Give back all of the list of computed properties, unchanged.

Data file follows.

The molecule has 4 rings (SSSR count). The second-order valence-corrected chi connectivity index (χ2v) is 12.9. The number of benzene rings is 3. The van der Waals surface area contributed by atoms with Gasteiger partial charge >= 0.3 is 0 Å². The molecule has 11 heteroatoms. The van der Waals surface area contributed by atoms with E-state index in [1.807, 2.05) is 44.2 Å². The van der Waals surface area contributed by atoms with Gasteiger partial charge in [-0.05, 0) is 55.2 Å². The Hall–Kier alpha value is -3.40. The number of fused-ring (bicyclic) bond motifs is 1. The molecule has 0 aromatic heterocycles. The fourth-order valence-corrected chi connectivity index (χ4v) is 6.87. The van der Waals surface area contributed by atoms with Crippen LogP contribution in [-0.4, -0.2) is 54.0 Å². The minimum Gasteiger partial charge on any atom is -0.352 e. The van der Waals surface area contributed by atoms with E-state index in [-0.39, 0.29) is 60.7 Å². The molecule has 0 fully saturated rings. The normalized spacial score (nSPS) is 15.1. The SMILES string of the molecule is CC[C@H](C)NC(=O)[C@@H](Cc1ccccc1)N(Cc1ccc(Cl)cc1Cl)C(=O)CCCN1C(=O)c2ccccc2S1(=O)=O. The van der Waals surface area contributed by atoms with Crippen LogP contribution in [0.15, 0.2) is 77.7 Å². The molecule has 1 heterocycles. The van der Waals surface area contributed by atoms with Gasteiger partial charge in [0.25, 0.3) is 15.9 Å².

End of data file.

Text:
The molecule has 4 rings (SSSR count). The second-order valence-corrected chi connectivity index (χ2v) is 12.9. The number of benzene rings is 3. The van der Waals surface area contributed by atoms with Gasteiger partial charge >= 0.3 is 0 Å². The molecule has 11 heteroatoms. The van der Waals surface area contributed by atoms with E-state index in [1.807, 2.05) is 44.2 Å². The van der Waals surface area contributed by atoms with Gasteiger partial charge in [-0.05, 0) is 55.2 Å². The Hall–Kier alpha value is -3.40. The number of fused-ring (bicyclic) bond motifs is 1. The molecule has 0 aromatic heterocycles. The fourth-order valence-corrected chi connectivity index (χ4v) is 6.87. The van der Waals surface area contributed by atoms with Crippen LogP contribution in [-0.4, -0.2) is 54.0 Å². The minimum Gasteiger partial charge on any atom is -0.352 e. The van der Waals surface area contributed by atoms with E-state index in [-0.39, 0.29) is 60.7 Å². The molecule has 0 fully saturated rings. The normalized spacial score (nSPS) is 15.1. The SMILES string of the molecule is CC[C@H](C)NC(=O)[C@@H](Cc1ccccc1)N(Cc1ccc(Cl)cc1Cl)C(=O)CCCN1C(=O)c2ccccc2S1(=O)=O. The van der Waals surface area contributed by atoms with Crippen LogP contribution in [0.15, 0.2) is 77.7 Å². The molecule has 1 heterocycles. The van der Waals surface area contributed by atoms with Gasteiger partial charge in [0.25, 0.3) is 15.9 Å².